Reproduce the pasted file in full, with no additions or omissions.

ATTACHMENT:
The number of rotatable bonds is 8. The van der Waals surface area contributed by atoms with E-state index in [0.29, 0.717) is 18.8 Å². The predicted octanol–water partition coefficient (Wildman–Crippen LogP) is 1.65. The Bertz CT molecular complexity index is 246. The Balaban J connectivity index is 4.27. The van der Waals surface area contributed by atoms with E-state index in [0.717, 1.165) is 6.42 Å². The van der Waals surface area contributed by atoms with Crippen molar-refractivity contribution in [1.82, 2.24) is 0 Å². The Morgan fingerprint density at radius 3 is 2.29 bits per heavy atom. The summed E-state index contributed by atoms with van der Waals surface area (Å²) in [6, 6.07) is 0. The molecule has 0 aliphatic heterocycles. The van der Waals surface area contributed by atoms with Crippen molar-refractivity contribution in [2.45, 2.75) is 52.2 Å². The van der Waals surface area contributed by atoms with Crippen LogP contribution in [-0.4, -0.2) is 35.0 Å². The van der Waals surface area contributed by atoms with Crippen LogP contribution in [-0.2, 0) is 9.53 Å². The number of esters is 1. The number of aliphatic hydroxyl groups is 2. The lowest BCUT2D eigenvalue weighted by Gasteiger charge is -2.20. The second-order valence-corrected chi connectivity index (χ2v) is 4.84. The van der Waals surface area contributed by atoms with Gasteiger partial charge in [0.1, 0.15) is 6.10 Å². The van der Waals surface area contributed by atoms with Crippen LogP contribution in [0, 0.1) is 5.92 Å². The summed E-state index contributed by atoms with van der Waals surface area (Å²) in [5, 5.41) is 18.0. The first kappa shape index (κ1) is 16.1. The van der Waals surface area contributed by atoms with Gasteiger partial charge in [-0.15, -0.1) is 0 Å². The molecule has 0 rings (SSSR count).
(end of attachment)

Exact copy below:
The number of rotatable bonds is 8. The van der Waals surface area contributed by atoms with E-state index in [0.29, 0.717) is 18.8 Å². The predicted octanol–water partition coefficient (Wildman–Crippen LogP) is 1.65. The Bertz CT molecular complexity index is 246. The Balaban J connectivity index is 4.27. The van der Waals surface area contributed by atoms with E-state index in [0.717, 1.165) is 6.42 Å². The van der Waals surface area contributed by atoms with Crippen molar-refractivity contribution in [1.82, 2.24) is 0 Å². The Morgan fingerprint density at radius 3 is 2.29 bits per heavy atom. The summed E-state index contributed by atoms with van der Waals surface area (Å²) in [6, 6.07) is 0. The molecule has 0 aliphatic heterocycles. The van der Waals surface area contributed by atoms with Crippen molar-refractivity contribution in [2.45, 2.75) is 52.2 Å². The van der Waals surface area contributed by atoms with Crippen LogP contribution in [-0.4, -0.2) is 35.0 Å². The van der Waals surface area contributed by atoms with Crippen LogP contribution in [-0.2, 0) is 9.53 Å². The number of esters is 1. The number of aliphatic hydroxyl groups is 2. The lowest BCUT2D eigenvalue weighted by Gasteiger charge is -2.20. The second-order valence-corrected chi connectivity index (χ2v) is 4.84. The van der Waals surface area contributed by atoms with Gasteiger partial charge in [0.1, 0.15) is 6.10 Å². The van der Waals surface area contributed by atoms with Crippen LogP contribution in [0, 0.1) is 5.92 Å². The summed E-state index contributed by atoms with van der Waals surface area (Å²) in [5, 5.41) is 18.0. The first kappa shape index (κ1) is 16.1. The van der Waals surface area contributed by atoms with Gasteiger partial charge in [-0.15, -0.1) is 0 Å². The molecule has 0 rings (SSSR count).